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A PLACE OF HONOR
by Bill Clough
Nov 11, 2013 | 14 views | 0 0 comments | 2 2 recommendations | email to a friend | print
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It is Beeville's largest park and arguably the most used. Its 200 acres contain a golf course, 10 baseball fields, 35 picnic tables, a football/soccer field, two pavilions, swings, slides, seesaws and monkey bars and lots of speed bumps. But close to the entrance on Minnesota Street is a special place kept cleaned and watered — a memorial for veterans who died in the service of their country since World War I, supposedly the war to end all wars. Standing at attention behind the names etched in marble are seven flagpoles for eight flags (the American flag and the Texas flag share a single pole). Its relevance is particularly felt on the days of the year designated to honor veterans ­— Armistice Day, which became Veterans Day, and Memorial Day...or any day when someone takes the time to stop what they are doing, to ignore the cellphones and the iPads, to silence the iPods and the car radios and quietly search out the hidden corners of the park to reflect on why the park is so named and the names of those so honored. What the famous World War II correspondent Ernie Pyle wrote before leaving for the Pacific Theater, where he was killed, still applies today:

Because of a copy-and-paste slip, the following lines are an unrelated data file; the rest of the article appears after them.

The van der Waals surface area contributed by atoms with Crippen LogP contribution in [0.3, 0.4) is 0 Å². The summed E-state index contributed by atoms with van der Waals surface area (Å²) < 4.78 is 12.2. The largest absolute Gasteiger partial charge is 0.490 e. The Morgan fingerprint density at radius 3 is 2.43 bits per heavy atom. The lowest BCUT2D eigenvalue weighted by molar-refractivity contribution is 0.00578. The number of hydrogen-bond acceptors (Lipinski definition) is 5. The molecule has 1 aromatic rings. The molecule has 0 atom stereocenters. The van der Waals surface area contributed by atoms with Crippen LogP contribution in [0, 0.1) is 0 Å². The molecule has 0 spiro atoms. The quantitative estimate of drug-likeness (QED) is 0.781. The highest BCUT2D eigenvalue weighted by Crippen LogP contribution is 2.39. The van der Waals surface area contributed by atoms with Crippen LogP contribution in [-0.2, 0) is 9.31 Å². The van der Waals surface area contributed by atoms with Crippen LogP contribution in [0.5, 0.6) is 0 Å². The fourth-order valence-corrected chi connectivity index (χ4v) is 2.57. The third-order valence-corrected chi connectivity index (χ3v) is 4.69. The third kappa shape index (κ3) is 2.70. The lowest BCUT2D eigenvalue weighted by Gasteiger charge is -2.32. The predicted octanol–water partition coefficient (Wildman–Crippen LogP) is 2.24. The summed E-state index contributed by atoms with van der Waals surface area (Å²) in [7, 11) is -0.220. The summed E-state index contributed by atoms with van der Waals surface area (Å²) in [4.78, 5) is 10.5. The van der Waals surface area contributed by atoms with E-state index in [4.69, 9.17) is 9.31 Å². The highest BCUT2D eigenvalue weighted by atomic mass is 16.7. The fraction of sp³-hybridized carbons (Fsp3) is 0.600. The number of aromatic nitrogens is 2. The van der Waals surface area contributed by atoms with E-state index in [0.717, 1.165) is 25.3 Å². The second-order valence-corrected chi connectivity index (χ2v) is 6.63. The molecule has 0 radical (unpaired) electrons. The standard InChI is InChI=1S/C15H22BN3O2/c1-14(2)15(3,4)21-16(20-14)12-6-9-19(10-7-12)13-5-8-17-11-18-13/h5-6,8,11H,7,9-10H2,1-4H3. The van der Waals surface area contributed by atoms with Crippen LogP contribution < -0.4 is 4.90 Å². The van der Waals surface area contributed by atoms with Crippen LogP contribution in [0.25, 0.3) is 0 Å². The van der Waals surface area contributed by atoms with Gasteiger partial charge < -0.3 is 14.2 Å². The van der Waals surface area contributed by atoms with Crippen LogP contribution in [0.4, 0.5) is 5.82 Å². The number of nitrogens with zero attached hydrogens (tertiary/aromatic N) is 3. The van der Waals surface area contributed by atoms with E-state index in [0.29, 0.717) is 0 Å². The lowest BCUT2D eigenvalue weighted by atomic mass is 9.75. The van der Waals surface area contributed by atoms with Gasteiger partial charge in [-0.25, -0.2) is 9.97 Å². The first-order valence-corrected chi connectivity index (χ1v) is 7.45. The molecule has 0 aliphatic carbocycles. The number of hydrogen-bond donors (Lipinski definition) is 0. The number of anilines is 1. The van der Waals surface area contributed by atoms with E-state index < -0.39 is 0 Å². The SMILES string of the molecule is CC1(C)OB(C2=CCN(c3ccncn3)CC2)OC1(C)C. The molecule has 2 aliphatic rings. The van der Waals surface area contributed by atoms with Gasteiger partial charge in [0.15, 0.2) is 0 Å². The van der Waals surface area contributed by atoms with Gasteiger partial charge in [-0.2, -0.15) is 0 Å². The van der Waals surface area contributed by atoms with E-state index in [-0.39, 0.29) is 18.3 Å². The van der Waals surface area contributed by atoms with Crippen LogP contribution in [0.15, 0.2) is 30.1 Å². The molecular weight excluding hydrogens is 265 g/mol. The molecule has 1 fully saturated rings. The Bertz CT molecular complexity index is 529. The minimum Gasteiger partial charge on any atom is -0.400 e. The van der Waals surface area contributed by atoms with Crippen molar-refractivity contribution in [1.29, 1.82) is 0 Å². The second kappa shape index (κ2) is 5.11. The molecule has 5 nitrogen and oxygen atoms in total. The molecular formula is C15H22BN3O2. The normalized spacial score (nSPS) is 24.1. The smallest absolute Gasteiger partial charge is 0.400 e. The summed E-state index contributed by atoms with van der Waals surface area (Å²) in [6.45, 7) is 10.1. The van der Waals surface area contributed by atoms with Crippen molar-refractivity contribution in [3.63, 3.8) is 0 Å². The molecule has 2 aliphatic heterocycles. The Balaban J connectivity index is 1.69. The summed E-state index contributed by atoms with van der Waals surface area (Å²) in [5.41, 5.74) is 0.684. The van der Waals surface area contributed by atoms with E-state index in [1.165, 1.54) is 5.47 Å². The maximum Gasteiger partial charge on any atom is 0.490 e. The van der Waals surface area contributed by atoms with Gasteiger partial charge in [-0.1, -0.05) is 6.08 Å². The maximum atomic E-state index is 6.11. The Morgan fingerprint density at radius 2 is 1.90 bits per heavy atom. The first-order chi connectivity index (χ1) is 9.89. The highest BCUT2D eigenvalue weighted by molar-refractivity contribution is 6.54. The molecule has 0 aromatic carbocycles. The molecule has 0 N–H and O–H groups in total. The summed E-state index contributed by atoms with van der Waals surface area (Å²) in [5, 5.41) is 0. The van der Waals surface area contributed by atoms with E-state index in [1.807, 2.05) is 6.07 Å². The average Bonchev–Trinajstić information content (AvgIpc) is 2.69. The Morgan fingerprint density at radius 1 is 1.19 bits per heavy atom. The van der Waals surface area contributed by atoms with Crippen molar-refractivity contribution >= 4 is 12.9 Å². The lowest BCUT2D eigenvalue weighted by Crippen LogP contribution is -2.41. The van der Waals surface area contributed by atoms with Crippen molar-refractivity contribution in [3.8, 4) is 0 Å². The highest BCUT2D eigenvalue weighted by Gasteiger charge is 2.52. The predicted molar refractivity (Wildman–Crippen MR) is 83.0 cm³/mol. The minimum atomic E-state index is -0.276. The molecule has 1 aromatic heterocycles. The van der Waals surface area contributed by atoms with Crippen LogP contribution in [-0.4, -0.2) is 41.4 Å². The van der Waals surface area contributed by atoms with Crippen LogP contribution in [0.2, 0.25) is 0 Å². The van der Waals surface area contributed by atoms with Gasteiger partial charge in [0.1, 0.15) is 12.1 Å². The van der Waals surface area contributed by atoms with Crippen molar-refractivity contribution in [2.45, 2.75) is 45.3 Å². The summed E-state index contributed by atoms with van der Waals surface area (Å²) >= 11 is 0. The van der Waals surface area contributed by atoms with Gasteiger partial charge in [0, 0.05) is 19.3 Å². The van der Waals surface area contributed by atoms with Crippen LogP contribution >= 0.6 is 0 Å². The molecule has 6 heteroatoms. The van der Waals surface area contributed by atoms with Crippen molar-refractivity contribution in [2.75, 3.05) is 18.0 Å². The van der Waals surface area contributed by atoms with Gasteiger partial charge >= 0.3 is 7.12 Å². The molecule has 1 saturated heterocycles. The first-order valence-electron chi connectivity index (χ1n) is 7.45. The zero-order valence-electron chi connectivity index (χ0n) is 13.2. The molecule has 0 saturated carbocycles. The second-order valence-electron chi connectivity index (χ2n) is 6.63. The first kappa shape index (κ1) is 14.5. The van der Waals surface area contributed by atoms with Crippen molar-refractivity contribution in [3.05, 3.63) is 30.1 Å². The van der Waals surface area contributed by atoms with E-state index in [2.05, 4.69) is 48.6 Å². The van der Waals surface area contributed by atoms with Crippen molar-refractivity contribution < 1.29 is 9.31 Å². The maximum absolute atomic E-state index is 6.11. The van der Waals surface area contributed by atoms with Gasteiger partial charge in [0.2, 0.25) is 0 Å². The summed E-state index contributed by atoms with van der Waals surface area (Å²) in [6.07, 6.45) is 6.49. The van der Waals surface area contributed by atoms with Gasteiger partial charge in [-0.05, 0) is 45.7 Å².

There is nothing we can do for the ones beneath the wooden crosses, except perhaps to pause and murmur, “Thanks, pal.”
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